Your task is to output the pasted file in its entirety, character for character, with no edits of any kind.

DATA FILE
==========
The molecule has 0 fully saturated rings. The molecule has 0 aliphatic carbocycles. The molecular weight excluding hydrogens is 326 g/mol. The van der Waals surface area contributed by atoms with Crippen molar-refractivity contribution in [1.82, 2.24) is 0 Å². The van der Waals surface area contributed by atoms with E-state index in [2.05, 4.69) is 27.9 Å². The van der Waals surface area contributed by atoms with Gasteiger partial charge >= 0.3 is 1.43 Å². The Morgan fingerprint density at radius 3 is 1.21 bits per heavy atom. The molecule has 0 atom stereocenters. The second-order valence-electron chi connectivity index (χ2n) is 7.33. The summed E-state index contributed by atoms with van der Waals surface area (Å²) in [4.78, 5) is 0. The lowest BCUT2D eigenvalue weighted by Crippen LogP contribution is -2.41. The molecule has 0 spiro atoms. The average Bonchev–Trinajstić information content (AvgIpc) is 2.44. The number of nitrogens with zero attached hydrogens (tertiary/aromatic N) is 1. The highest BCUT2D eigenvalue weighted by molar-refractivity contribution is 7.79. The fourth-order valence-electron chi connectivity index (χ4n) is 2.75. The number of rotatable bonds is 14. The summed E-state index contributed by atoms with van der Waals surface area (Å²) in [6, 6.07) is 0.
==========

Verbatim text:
The molecule has 0 fully saturated rings. The molecule has 0 aliphatic carbocycles. The molecular weight excluding hydrogens is 326 g/mol. The van der Waals surface area contributed by atoms with Crippen molar-refractivity contribution in [1.82, 2.24) is 0 Å². The van der Waals surface area contributed by atoms with E-state index in [2.05, 4.69) is 27.9 Å². The van der Waals surface area contributed by atoms with Gasteiger partial charge >= 0.3 is 1.43 Å². The Morgan fingerprint density at radius 3 is 1.21 bits per heavy atom. The molecule has 0 atom stereocenters. The second-order valence-electron chi connectivity index (χ2n) is 7.33. The summed E-state index contributed by atoms with van der Waals surface area (Å²) in [4.78, 5) is 0. The lowest BCUT2D eigenvalue weighted by Crippen LogP contribution is -2.41. The molecule has 0 spiro atoms. The average Bonchev–Trinajstić information content (AvgIpc) is 2.44. The number of nitrogens with zero attached hydrogens (tertiary/aromatic N) is 1. The highest BCUT2D eigenvalue weighted by molar-refractivity contribution is 7.79. The fourth-order valence-electron chi connectivity index (χ4n) is 2.75. The number of rotatable bonds is 14. The summed E-state index contributed by atoms with van der Waals surface area (Å²) in [6, 6.07) is 0.